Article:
The global death toll from the coronavirus eclipsed 1 million Monday, according to a tally from Johns Hopkins University.
Nine months after the COVID-19 pandemic struck, devastating global economies, pitted science against politics, changed the way companies work, and impacted the way people live their lives for years to come, governments are scrambling to contain the virus and scientists around the world race for a vaccine.
With over 200,000 deaths, the United States leads the global death toll, followed by Brazil (over 142,000), India (over 95,000), Mexico (over 76,000), and the United Kingdom (over 42,000). The U.S. accounts for approximately 1 out of 5 coronavirus deaths worldwide, despite America’s wealth and medical resources.
The bleak milestone is greater than the population of Jerusalem or Austin, Texas. It is 2 1/2 times the amount of people who attended Woodstock in 1969. More than four times the number killed in the 2004 earthquake and tsunami in the Indian Ocean.
Even then, the figure is almost certainly a vast undercount because of inadequate or inconsistent testing and reporting and suspected concealment by some countries.
And the number continues to mount. Nearly 5,000 deaths are reported each day on average. Parts of Europe are getting hit by a second wave, and experts fear the same fate may await the U.S.,
The virus first appeared in late 2019 in patients hospitalized in the Chinese city of Wuhan, where the first death was reported on Jan. 11. By the time authorities locked down the city nearly two weeks later, millions of travelers had come and gone. China’s government has come in for criticism that it did not do enough to alert other countries to the threat.
Government leaders in countries like Germany, South Korea and New Zealand worked effectively to contain it. Others, like U.S. President Donald Trump and Brazil’s Jair Bolsonaro, dismissed the severity of the threat and the guidance of scientists, even as hospitals filled with gravely ill patients.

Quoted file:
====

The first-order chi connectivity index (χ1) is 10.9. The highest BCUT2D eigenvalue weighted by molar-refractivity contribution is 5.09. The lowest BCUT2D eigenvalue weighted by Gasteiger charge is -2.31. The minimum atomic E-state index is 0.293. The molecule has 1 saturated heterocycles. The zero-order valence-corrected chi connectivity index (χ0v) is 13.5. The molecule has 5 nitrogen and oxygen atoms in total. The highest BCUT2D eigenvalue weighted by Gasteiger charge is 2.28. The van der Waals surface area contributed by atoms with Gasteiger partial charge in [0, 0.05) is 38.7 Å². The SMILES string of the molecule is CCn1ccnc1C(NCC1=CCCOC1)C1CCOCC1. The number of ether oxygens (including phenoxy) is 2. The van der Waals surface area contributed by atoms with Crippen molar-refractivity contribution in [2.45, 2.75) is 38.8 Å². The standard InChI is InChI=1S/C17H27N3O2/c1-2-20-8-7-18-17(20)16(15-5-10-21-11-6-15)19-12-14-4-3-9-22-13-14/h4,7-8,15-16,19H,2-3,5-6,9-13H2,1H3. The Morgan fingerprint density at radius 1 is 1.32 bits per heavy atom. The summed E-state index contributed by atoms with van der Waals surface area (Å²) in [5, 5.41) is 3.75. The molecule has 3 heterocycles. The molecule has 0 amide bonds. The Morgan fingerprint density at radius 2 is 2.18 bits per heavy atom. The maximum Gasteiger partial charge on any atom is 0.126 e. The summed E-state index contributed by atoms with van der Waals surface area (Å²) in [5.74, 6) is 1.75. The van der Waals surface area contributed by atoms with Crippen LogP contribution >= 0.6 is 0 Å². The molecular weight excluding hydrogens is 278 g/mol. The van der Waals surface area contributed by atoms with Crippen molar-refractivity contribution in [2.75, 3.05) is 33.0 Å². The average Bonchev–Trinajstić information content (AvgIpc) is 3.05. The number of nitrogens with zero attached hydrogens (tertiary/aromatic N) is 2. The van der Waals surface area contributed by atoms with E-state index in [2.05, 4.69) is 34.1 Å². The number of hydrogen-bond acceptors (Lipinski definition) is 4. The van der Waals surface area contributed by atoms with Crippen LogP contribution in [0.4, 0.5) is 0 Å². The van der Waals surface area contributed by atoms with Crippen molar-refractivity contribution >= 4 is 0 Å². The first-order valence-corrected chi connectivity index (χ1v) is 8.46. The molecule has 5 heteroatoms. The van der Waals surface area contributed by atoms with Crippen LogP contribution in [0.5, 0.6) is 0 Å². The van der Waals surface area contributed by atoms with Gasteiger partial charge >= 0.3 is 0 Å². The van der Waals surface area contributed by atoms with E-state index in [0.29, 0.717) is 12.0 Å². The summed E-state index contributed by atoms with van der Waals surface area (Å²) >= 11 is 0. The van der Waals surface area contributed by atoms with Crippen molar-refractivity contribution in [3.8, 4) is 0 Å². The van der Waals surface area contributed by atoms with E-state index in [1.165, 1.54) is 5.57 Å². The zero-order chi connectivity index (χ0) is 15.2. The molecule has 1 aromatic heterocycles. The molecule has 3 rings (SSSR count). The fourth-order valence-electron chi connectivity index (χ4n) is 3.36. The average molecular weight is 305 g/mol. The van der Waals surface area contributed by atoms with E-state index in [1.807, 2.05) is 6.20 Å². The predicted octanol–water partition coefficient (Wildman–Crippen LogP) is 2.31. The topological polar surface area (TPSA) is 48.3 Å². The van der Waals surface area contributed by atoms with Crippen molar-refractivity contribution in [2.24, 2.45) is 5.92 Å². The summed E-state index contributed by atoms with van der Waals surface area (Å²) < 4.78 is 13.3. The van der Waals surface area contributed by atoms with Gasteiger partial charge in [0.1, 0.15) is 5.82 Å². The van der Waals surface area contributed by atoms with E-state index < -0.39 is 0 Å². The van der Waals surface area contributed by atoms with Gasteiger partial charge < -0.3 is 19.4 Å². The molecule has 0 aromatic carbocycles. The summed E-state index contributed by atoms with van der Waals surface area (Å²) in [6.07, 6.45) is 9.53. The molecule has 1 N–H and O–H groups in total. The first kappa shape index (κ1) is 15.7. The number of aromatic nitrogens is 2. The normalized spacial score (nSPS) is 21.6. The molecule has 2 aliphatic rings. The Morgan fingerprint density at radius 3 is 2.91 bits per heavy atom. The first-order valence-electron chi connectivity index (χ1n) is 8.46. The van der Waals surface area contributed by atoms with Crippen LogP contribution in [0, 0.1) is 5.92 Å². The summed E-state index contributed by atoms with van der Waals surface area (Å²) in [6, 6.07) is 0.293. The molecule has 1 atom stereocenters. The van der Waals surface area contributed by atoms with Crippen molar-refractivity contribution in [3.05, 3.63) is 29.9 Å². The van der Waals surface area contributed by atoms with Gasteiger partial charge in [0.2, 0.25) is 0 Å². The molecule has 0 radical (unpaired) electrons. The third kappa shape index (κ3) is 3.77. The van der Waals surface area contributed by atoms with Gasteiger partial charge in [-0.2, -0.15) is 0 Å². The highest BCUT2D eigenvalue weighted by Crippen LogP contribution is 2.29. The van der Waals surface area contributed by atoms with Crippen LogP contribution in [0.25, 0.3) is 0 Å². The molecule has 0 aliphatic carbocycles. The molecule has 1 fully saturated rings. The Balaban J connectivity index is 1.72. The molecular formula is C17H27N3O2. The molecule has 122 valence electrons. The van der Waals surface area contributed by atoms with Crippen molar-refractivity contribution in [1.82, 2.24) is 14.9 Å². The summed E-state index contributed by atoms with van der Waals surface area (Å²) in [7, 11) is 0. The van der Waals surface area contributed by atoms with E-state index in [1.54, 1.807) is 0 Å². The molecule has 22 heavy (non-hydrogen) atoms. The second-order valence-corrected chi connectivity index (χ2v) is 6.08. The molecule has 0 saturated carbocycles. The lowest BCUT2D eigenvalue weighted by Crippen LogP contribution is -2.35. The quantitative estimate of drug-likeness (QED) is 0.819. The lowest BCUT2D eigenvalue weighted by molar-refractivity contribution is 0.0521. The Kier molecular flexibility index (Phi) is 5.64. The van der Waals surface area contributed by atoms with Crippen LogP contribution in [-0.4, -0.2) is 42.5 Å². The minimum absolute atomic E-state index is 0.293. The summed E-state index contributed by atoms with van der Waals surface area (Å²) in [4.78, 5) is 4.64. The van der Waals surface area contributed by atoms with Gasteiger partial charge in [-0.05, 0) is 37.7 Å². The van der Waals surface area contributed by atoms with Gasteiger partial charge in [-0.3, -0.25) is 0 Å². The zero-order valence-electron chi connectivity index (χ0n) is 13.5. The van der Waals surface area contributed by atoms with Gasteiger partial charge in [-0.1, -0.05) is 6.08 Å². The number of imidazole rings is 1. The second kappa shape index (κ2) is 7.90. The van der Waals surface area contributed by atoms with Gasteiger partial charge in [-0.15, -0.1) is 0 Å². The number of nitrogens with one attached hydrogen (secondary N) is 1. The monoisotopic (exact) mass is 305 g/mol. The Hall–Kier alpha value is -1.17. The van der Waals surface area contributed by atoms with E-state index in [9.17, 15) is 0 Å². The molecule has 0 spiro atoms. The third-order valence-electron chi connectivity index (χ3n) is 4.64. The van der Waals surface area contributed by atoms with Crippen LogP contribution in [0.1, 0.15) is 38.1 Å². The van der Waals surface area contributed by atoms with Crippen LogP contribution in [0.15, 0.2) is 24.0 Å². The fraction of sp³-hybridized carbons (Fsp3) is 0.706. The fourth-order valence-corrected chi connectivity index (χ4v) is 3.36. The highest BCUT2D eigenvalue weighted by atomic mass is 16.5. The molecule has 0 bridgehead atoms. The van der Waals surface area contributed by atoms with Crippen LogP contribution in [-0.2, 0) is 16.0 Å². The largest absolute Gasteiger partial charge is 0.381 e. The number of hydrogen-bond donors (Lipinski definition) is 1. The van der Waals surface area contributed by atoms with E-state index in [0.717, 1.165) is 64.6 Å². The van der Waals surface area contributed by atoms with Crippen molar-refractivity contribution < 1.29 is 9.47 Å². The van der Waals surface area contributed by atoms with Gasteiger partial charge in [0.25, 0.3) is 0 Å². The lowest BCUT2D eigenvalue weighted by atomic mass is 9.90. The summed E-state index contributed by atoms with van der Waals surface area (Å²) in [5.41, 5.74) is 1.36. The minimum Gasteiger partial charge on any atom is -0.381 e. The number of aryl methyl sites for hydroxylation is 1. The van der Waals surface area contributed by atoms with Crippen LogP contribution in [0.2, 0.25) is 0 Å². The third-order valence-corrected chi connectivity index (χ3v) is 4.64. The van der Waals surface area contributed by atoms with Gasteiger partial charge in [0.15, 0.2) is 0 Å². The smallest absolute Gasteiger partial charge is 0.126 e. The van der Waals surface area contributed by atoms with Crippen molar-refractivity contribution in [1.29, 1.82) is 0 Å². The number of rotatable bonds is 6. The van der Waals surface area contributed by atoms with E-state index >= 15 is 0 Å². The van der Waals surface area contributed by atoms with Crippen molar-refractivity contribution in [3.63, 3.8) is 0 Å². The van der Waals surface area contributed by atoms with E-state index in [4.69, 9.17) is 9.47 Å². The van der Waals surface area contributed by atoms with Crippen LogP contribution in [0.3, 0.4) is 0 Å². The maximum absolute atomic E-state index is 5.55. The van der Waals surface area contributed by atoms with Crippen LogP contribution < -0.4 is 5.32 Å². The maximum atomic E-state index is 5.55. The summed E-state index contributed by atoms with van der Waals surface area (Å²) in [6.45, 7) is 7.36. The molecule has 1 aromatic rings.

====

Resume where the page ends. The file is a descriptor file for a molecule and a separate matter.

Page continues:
The virus has forced trade-offs between safety and economic well-being. The choices made have left millions of people vulnerable, especially the poor, minorities and the elderly.
With so many of the deaths beyond view in hospital wards and clustered on society’s margins, the milestone recalls the grim pronouncement often attributed to Soviet dictator Josef Stalin: One death is a tragedy, millions of deaths are a statistic.
The pandemic’s toll of 1 million dead in such a limited time rivals some of the gravest threats to public health, past and present.
It exceeds annual deaths from AIDS, which last year killed about 690,000 people worldwide. The virus’s toll is approaching the 1.5 million global deaths each year from tuberculosis, which regularly kills more people than any other infectious disease.
But “COVID’s grip on humanity is incomparably greater than the grip of other causes of death,” Lawrence Gostin, a professor of global health law at Georgetown University, told the Associated Press. He noted the unemployment, poverty and despair caused by the pandemic, and deaths from myriad other illnesses that have gone untreated.
For all its lethality, the virus has claimed far fewer lives than the so-called Spanish flu, which killed an estimated 40 million to 50 million worldwide in two years, just over a century ago.
That pandemic came before scientists had microscopes powerful enough to identify the enemy or antibiotics that could treat the bacterial pneumonia that killed most of the victims. It also ran a far different course. In the U.S., for example, the Spanish flu killed about 675,000. But most of those deaths did not come until a second wave hit over the winter of 1918-19.
Up to now, the disease has left only a faint footprint on Africa, well shy of early modeling that predicted thousands more deaths.
But cases have recently surged in countries like Britain, Spain, Russia and Israel. In the United States, the return of students to college campuses has sparked new outbreaks. With approval and distribution of a vaccine still probably months away and winter approaching in the Northern Hemisphere, the toll will continue to climb.
“We’re only at the beginning of this. We’re going to see many more weeks ahead of this pandemic than we’ve had behind us,” Gostin said.
The Associated Press contributed to this report.